Oh, and Wilson “Ironbar” Tuckey is gone and the WA National replacing him is saying the Coalition are not getting his support.

Those Informal Votes

Don Quivote was riding high in the polls last night as a near-record 5.64% of the votes cast being informal. This was up from 3.95% in 2007. They’re calling this the Mark Latham effect.

Dr Sally Young, a senior lecturer in social and political sciences at the University of Melbourne, said it was too early to say whether Mr Latham’s urging played any part in the trend.

Mr Latham denied his comments would have had a significant effect when asked about his role on the informal vote on Sky News.

Dr Young said it was clear the public felt disaffection with the two major parties, a reflection of the mood prevailing in other western countries.

”The fact is we’re looking at the possibility of a hung parliament and we had the same result in the UK in the same year,” she said.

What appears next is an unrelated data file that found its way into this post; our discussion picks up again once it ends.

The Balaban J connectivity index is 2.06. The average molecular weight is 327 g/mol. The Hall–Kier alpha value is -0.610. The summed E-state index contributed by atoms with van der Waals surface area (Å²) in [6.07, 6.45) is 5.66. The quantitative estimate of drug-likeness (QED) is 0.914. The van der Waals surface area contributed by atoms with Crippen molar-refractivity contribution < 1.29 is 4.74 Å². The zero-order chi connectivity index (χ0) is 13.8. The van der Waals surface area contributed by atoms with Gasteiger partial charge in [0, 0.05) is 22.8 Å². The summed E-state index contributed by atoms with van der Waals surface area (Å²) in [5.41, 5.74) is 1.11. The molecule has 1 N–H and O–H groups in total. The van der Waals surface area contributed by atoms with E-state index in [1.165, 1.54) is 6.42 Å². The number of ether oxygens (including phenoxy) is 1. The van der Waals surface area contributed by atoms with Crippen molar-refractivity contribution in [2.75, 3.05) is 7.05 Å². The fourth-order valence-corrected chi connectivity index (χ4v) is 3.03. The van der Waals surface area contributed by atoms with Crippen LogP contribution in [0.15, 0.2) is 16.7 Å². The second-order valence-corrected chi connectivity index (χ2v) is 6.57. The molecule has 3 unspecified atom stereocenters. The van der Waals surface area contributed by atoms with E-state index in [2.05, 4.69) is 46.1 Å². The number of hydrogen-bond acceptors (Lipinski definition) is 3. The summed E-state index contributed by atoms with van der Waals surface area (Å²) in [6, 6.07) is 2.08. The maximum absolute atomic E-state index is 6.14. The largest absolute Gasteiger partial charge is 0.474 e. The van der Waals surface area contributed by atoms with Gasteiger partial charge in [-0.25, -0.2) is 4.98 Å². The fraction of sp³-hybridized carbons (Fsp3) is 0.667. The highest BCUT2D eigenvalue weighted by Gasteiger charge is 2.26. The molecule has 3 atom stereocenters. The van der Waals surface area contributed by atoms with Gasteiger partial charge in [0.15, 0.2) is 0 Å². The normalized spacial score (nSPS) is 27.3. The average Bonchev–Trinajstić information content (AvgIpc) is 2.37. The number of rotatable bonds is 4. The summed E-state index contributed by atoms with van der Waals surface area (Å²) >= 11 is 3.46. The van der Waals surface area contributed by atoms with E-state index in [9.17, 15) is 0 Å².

”Something is going on in terms of the major parties, there’s certainly disaffection out there, there’s no doubt about that.

”This is a trend across the board, you can see it in the US as well where there’s a lot of dissatisfaction with Barrack Obama after his stunning win.

”I’m not sure [if Latham’s comments played any part]. He’d probably like to think so.”

Well, let’s see now. I’m guesstimating that the full 100% of those who voted for Don Quivote did so out of anger at the ALP and its disposal of Kevin Rudd. They’re disaffected Kevin07 votes. so that’s 5.64-3.95= 1.69% of votes swinging against the ALP right there and there, that also didn’t go to the Coalition. That 1.69% probably would have returned a Kevin Rudd labor to government y’know?